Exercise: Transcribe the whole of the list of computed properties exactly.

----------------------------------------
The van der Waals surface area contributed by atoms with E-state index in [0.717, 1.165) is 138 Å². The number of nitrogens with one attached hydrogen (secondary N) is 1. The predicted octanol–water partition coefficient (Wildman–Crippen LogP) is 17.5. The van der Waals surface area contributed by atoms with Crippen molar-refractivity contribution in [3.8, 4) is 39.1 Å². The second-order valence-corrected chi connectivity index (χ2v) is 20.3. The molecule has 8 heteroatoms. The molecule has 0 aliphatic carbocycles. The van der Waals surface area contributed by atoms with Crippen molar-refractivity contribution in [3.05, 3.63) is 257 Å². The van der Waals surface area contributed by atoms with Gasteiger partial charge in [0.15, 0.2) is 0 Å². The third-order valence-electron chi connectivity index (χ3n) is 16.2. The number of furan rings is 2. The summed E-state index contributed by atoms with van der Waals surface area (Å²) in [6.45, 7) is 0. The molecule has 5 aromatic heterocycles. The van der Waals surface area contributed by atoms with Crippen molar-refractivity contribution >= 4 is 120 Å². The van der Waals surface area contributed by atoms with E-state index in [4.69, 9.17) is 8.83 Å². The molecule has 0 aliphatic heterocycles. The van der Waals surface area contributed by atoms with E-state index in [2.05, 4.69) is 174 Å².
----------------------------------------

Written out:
The van der Waals surface area contributed by atoms with E-state index in [0.717, 1.165) is 138 Å². The number of nitrogens with one attached hydrogen (secondary N) is 1. The predicted octanol–water partition coefficient (Wildman–Crippen LogP) is 17.5. The van der Waals surface area contributed by atoms with Crippen molar-refractivity contribution in [3.8, 4) is 39.1 Å². The second-order valence-corrected chi connectivity index (χ2v) is 20.3. The molecule has 8 heteroatoms. The molecule has 0 aliphatic carbocycles. The van der Waals surface area contributed by atoms with Crippen molar-refractivity contribution in [3.05, 3.63) is 257 Å². The van der Waals surface area contributed by atoms with Gasteiger partial charge in [0.15, 0.2) is 0 Å². The third-order valence-electron chi connectivity index (χ3n) is 16.2. The number of furan rings is 2. The summed E-state index contributed by atoms with van der Waals surface area (Å²) in [6.45, 7) is 0. The molecule has 5 aromatic heterocycles. The van der Waals surface area contributed by atoms with Crippen molar-refractivity contribution >= 4 is 120 Å². The van der Waals surface area contributed by atoms with E-state index in [4.69, 9.17) is 8.83 Å². The molecule has 0 aliphatic heterocycles. The van der Waals surface area contributed by atoms with E-state index in [2.05, 4.69) is 174 Å².